A statement from the Whistleblowers, Activists and Communities Alliance (WACA) said the occupation would continue until detainees are released into the community and provided with the medical care they were brought to Australia for under the now-repealed ‘medivac laws’.
“Over the last two months of this pandemic the federal and state government message has been ‘we are all in this together’. Clearly some of us of are more in this together than others. We are not truly together until all, including detained asylum seekers and refugees, have their freedom. This is a human rights issue and a public health issue,” spokesperson Gaye Demanuele said.
Last month, more than 1180 healthcare professionals signed a joint letter to the government calling for the men to be released.
“At the Mantra Hotel in Preston, an already high-risk environment is compounded by the fact that the hotel is used by airline crews, with personnel constantly coming and going from the hotel,” said the letter, drafted by infectious diseases expert Professor David Isaacs.
“This poses dual risks of infected detainees infecting the airline crew or detainees being infected by the airline crew.
“Failure to take action to release people seeking asylum and refugees from detention will not only put them at greater risk of infection (and possibly death), it also risks placing a greater burden on wider Australian society and the health care system.”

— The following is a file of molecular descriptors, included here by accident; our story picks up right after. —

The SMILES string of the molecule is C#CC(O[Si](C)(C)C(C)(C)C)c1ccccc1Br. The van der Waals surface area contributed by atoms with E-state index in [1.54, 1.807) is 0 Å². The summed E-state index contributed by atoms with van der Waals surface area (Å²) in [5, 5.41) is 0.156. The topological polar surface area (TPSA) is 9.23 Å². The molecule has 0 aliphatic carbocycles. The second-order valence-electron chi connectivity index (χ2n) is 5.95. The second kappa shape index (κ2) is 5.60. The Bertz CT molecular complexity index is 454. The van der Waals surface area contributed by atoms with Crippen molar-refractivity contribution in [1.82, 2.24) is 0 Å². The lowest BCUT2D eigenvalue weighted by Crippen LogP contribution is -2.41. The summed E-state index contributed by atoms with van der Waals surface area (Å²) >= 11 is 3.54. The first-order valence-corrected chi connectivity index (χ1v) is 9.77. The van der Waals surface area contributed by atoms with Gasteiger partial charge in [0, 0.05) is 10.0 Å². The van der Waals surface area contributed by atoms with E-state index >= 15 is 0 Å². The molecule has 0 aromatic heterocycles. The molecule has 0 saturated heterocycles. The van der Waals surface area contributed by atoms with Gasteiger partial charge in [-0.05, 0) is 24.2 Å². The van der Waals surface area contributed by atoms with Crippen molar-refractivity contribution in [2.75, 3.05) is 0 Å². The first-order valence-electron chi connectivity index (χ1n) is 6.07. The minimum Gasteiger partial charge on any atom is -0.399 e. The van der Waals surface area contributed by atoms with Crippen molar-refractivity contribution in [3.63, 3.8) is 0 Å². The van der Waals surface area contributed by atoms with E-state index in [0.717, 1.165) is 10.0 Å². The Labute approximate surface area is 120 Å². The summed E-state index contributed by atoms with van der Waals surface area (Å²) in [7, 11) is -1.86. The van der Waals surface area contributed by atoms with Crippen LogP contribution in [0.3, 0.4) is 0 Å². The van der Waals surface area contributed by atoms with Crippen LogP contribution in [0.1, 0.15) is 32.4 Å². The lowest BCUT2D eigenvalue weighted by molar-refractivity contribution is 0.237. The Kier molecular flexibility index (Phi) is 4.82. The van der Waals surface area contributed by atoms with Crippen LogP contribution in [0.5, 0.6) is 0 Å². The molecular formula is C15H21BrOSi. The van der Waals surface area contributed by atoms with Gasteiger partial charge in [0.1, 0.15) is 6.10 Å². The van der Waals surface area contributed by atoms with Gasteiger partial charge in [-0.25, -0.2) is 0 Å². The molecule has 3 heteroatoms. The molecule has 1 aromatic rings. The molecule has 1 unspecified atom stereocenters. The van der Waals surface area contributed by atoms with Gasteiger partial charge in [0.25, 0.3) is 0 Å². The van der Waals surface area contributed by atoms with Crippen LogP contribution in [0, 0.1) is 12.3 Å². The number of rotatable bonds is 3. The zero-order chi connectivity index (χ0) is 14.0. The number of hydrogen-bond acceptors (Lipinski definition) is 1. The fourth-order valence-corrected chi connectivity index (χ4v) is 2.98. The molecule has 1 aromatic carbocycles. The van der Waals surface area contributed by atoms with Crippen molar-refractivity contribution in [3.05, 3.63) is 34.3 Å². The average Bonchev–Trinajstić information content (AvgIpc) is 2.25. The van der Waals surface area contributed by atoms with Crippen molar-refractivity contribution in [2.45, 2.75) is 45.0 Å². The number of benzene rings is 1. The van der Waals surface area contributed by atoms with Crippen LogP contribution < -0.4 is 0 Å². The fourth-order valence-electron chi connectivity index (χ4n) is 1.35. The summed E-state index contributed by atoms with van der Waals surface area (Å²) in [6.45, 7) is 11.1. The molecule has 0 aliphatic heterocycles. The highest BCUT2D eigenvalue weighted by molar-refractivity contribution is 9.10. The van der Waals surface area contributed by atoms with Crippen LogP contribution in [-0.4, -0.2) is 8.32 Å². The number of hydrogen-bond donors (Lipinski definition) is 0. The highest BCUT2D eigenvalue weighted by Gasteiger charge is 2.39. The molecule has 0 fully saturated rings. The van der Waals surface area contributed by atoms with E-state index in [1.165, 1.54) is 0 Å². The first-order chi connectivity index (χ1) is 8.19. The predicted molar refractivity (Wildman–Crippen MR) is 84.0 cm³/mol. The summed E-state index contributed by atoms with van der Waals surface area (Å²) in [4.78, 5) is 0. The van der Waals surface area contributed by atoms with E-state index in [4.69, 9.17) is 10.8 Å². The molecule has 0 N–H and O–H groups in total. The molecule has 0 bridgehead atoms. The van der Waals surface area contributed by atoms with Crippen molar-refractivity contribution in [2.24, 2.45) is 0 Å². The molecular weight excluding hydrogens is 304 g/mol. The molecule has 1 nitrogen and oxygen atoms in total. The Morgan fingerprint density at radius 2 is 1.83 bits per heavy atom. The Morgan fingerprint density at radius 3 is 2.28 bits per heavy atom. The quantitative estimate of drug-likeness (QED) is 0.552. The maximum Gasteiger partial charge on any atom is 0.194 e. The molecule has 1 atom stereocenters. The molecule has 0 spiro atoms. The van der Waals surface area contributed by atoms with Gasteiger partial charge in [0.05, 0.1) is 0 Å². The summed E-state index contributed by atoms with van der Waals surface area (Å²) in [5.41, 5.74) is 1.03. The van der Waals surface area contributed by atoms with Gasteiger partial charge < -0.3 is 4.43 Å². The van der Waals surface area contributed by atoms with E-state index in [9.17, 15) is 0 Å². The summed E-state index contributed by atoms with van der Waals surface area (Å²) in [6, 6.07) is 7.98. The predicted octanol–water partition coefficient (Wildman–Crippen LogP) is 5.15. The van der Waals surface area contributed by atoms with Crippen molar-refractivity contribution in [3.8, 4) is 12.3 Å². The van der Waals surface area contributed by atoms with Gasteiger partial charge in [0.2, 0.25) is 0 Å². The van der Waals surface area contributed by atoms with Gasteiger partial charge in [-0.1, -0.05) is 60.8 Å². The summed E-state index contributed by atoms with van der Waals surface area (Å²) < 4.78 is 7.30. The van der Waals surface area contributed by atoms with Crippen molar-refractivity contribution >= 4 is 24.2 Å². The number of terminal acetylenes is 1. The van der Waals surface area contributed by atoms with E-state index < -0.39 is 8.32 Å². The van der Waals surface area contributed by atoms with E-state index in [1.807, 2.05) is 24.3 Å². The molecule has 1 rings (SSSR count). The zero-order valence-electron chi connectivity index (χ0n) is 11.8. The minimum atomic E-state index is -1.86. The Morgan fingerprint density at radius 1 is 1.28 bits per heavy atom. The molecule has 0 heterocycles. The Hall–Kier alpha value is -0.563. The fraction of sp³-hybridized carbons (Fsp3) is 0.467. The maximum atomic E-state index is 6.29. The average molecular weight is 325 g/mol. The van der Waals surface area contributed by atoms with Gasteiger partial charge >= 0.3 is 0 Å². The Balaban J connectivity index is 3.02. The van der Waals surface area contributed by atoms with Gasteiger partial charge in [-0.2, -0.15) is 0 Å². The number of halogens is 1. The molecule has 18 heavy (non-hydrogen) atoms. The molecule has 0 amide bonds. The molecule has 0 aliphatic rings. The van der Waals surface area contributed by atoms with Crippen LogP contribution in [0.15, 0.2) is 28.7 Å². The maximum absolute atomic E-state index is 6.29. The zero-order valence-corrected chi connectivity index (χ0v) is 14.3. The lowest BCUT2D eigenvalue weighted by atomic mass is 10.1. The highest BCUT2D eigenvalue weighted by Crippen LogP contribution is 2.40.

More than 60 men are confined to a secure floor of the motel, which is off limits to other guests and staffed by armed guards. While Australian Border Force, which operates the motel’s secure wing, has cancelled all outside visits, guards come and go throughout the day.
Farhad Bandesh was medically evacuated from Manus Island and then moved from the Mantra to the Melbourne Immigration and Transit Accommodation centre (MITA).
“This is so cruel, what the Australian government does to refugees; these refugees and asylum seekers are mentally sick and physically sick. These people should be released to the community immediately after all, over seven years of being detained for when we came only looking for safety and freedom; this is not a crime,” the detainee said.
Activists have bypassed lockdown restrictions during the pandemic by walking past Mantra and the MITA centre in protest of the detention.
Walking is considered exercise and is allowable under Victoria’s lockdown rules though protests themselves are a breach of the restrictions.
Last month, 30 people were also fined for protesting in support of refugees and asylum seekers outside the Preston hotel.
Rachel is a breaking news reporter for The Age.
Source: Sydney Morning Herald